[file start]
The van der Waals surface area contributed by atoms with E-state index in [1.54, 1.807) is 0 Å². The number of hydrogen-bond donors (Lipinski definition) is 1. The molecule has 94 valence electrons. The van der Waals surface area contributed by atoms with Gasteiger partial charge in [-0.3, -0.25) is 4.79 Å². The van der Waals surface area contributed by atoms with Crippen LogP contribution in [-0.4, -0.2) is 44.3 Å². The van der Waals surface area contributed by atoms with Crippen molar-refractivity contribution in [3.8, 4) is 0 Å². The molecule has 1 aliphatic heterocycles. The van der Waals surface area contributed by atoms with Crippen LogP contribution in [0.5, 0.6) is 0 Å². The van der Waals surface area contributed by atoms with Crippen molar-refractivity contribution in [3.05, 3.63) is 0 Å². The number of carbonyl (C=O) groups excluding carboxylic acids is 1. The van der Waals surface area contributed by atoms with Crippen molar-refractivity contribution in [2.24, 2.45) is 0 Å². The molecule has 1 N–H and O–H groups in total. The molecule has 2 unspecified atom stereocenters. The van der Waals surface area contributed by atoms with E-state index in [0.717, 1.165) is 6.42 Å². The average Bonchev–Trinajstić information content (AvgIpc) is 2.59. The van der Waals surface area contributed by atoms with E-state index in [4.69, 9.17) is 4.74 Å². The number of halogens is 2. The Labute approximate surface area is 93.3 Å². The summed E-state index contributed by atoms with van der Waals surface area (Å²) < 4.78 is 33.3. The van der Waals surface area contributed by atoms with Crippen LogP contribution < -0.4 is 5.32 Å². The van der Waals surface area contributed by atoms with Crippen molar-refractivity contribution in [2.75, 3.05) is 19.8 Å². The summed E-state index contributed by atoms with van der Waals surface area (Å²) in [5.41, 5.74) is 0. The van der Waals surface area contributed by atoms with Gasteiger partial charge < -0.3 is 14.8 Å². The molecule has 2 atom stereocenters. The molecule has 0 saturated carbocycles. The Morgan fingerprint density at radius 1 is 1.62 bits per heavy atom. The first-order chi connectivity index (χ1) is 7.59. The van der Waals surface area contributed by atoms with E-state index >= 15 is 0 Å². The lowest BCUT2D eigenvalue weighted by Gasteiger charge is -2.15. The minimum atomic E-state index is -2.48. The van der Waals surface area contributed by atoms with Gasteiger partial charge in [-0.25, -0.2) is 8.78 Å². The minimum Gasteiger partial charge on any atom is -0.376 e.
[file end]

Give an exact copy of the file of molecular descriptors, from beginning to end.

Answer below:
The van der Waals surface area contributed by atoms with E-state index in [1.54, 1.807) is 0 Å². The number of hydrogen-bond donors (Lipinski definition) is 1. The molecule has 94 valence electrons. The van der Waals surface area contributed by atoms with Gasteiger partial charge in [-0.3, -0.25) is 4.79 Å². The van der Waals surface area contributed by atoms with Crippen LogP contribution in [-0.4, -0.2) is 44.3 Å². The van der Waals surface area contributed by atoms with Crippen molar-refractivity contribution in [3.8, 4) is 0 Å². The molecule has 1 aliphatic heterocycles. The van der Waals surface area contributed by atoms with Crippen LogP contribution in [0.5, 0.6) is 0 Å². The van der Waals surface area contributed by atoms with Crippen molar-refractivity contribution in [3.05, 3.63) is 0 Å². The number of carbonyl (C=O) groups excluding carboxylic acids is 1. The van der Waals surface area contributed by atoms with Crippen molar-refractivity contribution in [2.24, 2.45) is 0 Å². The molecule has 1 N–H and O–H groups in total. The molecule has 2 unspecified atom stereocenters. The van der Waals surface area contributed by atoms with E-state index in [0.717, 1.165) is 6.42 Å². The average Bonchev–Trinajstić information content (AvgIpc) is 2.59. The van der Waals surface area contributed by atoms with E-state index in [4.69, 9.17) is 4.74 Å². The number of halogens is 2. The Labute approximate surface area is 93.3 Å². The summed E-state index contributed by atoms with van der Waals surface area (Å²) < 4.78 is 33.3. The van der Waals surface area contributed by atoms with Crippen LogP contribution < -0.4 is 5.32 Å². The van der Waals surface area contributed by atoms with Crippen molar-refractivity contribution in [2.75, 3.05) is 19.8 Å². The summed E-state index contributed by atoms with van der Waals surface area (Å²) in [5.41, 5.74) is 0. The van der Waals surface area contributed by atoms with Gasteiger partial charge < -0.3 is 14.8 Å². The molecule has 2 atom stereocenters. The molecule has 0 saturated carbocycles. The Morgan fingerprint density at radius 1 is 1.62 bits per heavy atom. The first-order chi connectivity index (χ1) is 7.59. The van der Waals surface area contributed by atoms with E-state index >= 15 is 0 Å². The lowest BCUT2D eigenvalue weighted by Gasteiger charge is -2.15. The minimum atomic E-state index is -2.48. The van der Waals surface area contributed by atoms with Gasteiger partial charge in [-0.25, -0.2) is 8.78 Å². The minimum Gasteiger partial charge on any atom is -0.376 e.